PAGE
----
It wasn’t until later in the ride that I first caught wind of a “lope test.” The phrase was repeated in whispers, until I finally asked one of the other riders about it. She had been coming to the ranch since she was a child and spoke of the tradition with reverence. The lope test, she explained, is the highest level of riding offered at the ranch. Each rider is asked to perform several maneuvers, including a lope, the Western version of a canter.
TIME FOR THE SPA
When I dismounted, my marathon-weary legs had gone from rubbery and sore to wooden and aching, so I decided to pass on the planned hiking trip for something more therapeutic. An outdoor yoga class sounded perfect. Much like the rest of the ranch, the class was unpretentious but excellent. After an hour of stretching and breathing deeply at the foot of the dramatic Saguaro Hills, I was ready to mount up again.
Next on the itinerary was the sunset ride. The landscape opened up, the shrubs turned to sparse cacti, and huge, rocky mountains spread out ahead of us. I sat back into the wide, Western saddle and allowed Red to take me up the slight incline to the foot of the hill. “Is anyone afraid of heights?” yelled our guide. Smiling, I expected her to be joking about a hill or an overlook. Instead, we scrambled up and down banks and ledges that I would never have attempted on my Warmblood back home. I was impressed. This was not your average trail ride. I tried my best to stay out of Red’s way as he adeptly pulled me up and over rocks and around each cactus and ditch.
I caught glances of wildlife like hares and cactus wrens and remembered what a friend from the Southwest had told me: “If it doesn’t bite, scratch, or sting, then it’s not from Arizona.”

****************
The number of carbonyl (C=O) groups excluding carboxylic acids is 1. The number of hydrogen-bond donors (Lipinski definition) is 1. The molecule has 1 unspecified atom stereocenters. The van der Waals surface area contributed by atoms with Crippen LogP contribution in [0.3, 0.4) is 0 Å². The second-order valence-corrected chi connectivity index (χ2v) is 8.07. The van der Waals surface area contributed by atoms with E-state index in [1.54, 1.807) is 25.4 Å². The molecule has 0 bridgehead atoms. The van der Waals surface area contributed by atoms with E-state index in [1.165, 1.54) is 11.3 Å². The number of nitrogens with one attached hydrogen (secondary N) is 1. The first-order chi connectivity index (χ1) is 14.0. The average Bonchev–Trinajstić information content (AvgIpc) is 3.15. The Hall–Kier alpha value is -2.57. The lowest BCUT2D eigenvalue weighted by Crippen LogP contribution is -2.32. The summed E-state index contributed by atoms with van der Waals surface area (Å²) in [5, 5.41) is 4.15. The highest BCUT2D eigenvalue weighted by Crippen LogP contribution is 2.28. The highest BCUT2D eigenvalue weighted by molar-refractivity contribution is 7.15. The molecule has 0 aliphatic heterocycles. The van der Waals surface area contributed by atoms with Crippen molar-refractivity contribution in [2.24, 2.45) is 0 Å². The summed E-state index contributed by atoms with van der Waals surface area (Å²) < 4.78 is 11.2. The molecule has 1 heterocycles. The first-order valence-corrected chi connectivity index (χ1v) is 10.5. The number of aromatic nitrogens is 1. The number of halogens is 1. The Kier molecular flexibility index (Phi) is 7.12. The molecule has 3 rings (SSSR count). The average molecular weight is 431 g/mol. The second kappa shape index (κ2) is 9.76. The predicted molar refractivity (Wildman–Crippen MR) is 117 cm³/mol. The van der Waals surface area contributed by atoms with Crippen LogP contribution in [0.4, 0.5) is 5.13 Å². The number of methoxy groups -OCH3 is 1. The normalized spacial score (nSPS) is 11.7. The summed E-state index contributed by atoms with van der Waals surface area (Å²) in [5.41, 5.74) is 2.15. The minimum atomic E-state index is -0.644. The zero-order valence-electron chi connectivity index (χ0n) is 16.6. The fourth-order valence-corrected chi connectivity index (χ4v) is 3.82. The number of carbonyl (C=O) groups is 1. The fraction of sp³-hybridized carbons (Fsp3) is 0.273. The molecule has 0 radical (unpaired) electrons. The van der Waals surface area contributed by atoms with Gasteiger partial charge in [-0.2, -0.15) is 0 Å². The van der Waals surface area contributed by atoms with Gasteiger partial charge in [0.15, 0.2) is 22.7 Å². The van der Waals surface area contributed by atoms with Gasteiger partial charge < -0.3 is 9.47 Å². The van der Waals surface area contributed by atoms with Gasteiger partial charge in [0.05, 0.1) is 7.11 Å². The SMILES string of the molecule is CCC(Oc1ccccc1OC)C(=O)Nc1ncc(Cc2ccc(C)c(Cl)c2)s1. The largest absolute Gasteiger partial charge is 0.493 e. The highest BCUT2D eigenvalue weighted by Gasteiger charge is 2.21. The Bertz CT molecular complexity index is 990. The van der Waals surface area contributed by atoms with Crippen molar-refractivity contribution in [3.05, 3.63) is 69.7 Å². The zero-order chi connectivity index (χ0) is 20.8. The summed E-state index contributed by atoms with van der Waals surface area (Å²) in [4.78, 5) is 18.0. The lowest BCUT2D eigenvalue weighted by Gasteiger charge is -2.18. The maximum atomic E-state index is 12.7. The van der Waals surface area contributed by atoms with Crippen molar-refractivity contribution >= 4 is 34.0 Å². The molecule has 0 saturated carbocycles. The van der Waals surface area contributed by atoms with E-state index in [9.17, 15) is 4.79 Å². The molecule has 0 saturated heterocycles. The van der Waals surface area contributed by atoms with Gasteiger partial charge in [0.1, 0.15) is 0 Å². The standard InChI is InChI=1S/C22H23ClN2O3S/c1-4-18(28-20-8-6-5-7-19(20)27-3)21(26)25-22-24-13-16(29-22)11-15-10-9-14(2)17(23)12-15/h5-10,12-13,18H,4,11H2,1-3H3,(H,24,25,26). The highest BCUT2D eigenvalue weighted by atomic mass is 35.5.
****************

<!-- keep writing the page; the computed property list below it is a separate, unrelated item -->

As the blue moonlight pushed the last redness to the edges of the sky and darkness arrived, the group’s chatting stopped, replaced with silence. Was everyone else feeling my sense of adventure that bordered on nervousness?
Thirty-five minutes later, we returned to the stable under a bright full moon. As soon as our feet were back on the ground, we made for the Dog House Saloon, the ranch’s on-site bar. The simple, square room was alive with conversation. I ordered their signature homemade Prickly Pear Margarita, and we all chatted excitedly about the day’s adventures.
THE LOPE TEST
The next morning, we headed out early for the lope test. I wobbled to the stable like a cartoon cowboy, unable to bend my saddle-sore legs. I feared that the combination of my useless legs and my lazy horse might spell failure in my test. As we lined up on the stable porch, we were told that we were not going to ride the horses we had been riding so far for the test. Murmurs of dissatisfaction spread over the group, but I was glad. There is nothing like a steady and trustworthy horse, but in my condition I was quite ready for one with pep in his step.